Duel at Diablo—James Garner, Sidney Poitier, Bill Travers, Bibi Andersson, Dennis Weaver (1966; Dir:  Ralph Nelson)

This is a cavalry movie, almost the last good one in a sub-genre that has since become even less fashionable than westerns are generally.  (But see Ulzana’s Raid, about five years later—that’s probably the last good cavalry movie.)

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In the opening scene, army scout Jess Remsburg (James Garner) is hidden on horseback amid the rocks, looking through binoculars at an apparently dead colleague strung up Indian-torture-style.  As he watches, another white man rides slowly into the same desert bowl of sand and rocks.  The white man’s horse collapses, and the man staggers to his feet.  Remsburg sees, as the horseman apparently does not, that two armed Apaches are quickly approaching on foot.  He rides out of the rocks, knocks the horseman out of harm’s way and shoots one of the Indians.  He helps the horseman to double up on his own buckskin horse, discovering that he is in fact a she—Ellen Grange (Bibi Andersson).

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Remsburg (Garner) at Diablo Canyon.

Taking her back to Fort Creel, Remsburg meets her husband Willard (Dennis Weaver), who is not all that thrilled to have her back.  Ellen spent a year in captivity among the Apaches earlier in her life and was subsequently rescued by cavalry.   This time Ellen was trying to escape white society and go back to the Indians.  Remsburg is enlisted by Lt. McAllister (Bill Travers), recently promoted up from the ranks, to guide a troop of 24 very green cavalrymen to Fort Concho along with ammunition wagons.  Willard Grange gets the fort’s commanding officer to force McAllister to allow him to go along with the patrol despite the danger from the marauding Apaches.  Forced to go along as well is former buffalo soldier Sergeant Toller (Sidney Poitier), who has to go in order to receive payment for horses already captured and delivered to the army.  It will be dangerous, since Chata’s hostile band of Apaches has jumped the reservation and is in the vicinity.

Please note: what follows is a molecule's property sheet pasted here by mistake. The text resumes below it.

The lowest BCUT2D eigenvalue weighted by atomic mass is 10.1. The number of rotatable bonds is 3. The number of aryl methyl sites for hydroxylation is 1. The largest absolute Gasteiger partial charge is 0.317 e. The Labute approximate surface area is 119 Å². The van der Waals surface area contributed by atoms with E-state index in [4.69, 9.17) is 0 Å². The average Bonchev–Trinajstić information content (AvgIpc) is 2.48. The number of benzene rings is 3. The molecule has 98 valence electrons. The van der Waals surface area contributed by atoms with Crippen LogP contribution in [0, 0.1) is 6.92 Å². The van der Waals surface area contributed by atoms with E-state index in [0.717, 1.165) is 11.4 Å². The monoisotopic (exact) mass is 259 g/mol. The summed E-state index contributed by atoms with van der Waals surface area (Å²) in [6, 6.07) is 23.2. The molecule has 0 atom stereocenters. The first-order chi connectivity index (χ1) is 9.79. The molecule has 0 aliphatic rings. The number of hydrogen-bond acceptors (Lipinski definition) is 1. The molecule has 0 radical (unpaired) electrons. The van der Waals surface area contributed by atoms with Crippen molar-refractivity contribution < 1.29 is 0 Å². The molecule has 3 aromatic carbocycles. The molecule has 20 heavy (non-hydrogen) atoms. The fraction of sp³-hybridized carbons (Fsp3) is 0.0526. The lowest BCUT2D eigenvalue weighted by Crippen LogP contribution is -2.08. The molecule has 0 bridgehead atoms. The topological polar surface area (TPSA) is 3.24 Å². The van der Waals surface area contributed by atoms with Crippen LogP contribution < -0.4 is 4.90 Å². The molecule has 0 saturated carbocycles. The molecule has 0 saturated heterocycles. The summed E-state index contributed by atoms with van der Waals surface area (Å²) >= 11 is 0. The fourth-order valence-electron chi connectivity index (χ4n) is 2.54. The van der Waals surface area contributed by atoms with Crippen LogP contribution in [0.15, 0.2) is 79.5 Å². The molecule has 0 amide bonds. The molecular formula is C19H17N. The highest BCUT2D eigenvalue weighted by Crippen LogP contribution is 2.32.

Meanwhile, McAllister acquaints Remsburg with some details of the death of Remsburg’s Comanche wife, handing over her scalp.  He says he got it from the gunman-marshal Clay Dean (John Crawford) at Fort Concho, giving Remsburg some incentive to guide McAllister’s cavalry there.  As the patrol makes its way to Fort Concho, Chata, who has more than twice as many warriors as McAllister has inexperienced soldiers, finds its trail and attacks.  McAllister is hit twice with arrows, but the survivors of his patrol manage to fight their way into Diablo Canyon, which has water—water, but no way out.  They have to fortify themselves in the box canyon and hope for relief from Fort Concho.